What are electric charges?
Electric charges are the physical property of matter, which causes it to experience force when placed in an electromagnetic field. There are generally two types of electric charges – positive and negative charges, and which we also know as protons and electrons. We are also called like charges and unlike charges, like charges i.e. positive charges and unlike charges i.e. negative charges.
An object without a net charge is referred to as neutral. Early knowledge of the interaction of charged materials is now called classical electrodynamics and is still accurate for problems that do not need to consider quantum effects.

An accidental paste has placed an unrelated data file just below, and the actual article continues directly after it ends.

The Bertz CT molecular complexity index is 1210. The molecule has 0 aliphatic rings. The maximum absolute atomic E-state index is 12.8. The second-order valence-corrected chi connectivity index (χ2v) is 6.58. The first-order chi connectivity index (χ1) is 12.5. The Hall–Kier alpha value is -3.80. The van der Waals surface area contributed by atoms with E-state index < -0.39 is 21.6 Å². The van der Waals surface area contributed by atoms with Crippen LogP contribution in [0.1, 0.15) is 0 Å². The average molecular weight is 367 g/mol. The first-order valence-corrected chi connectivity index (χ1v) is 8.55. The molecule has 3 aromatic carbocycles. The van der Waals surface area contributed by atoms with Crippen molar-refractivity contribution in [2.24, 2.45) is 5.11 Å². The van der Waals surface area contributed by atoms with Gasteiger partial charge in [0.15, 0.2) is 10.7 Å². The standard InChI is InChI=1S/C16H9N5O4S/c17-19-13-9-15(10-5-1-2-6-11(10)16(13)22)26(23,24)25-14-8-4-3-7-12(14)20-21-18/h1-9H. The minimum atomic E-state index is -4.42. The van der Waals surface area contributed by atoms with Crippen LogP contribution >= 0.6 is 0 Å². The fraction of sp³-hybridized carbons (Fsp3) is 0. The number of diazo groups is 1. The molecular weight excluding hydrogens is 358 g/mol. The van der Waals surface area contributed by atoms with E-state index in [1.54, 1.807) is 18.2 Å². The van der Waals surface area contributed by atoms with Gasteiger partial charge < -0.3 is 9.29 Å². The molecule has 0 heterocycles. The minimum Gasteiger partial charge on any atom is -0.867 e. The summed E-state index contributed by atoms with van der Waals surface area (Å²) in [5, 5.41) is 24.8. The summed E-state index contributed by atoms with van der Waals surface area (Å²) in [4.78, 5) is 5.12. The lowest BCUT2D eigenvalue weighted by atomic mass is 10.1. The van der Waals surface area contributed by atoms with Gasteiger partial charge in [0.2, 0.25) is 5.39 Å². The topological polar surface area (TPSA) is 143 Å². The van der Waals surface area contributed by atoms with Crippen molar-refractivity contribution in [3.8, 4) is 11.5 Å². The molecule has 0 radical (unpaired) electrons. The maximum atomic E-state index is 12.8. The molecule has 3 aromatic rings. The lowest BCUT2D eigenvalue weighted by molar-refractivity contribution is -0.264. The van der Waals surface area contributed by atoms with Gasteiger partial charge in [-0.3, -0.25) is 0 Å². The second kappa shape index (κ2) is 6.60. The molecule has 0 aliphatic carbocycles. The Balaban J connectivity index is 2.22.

Definition of electric charges
When a body exhibits two properties of electric charges like and unlike, then they attract and repel each other, it is called electric charge. Its unit is coulomb and is represented by “C”. And charges are denoted by Q or q.
We can also call electric charges like and unlike charges i.e. attraction and repulsion between positive and negative charges. (The attraction and repulsion of like and unlike charges are called electric charge.)
The SI unit of electric charge is named after the French physicist Charles Augustin de Coulomb. In electrical engineering, it is common to use ampere-hours (Ah). In physics and chemistry, it is common to use the primary charge (e as a unit). Chemistry also uses Faraday as a charge on one mole of electrons. The symbol Q often denotes charge, also read Coulomb’s biography.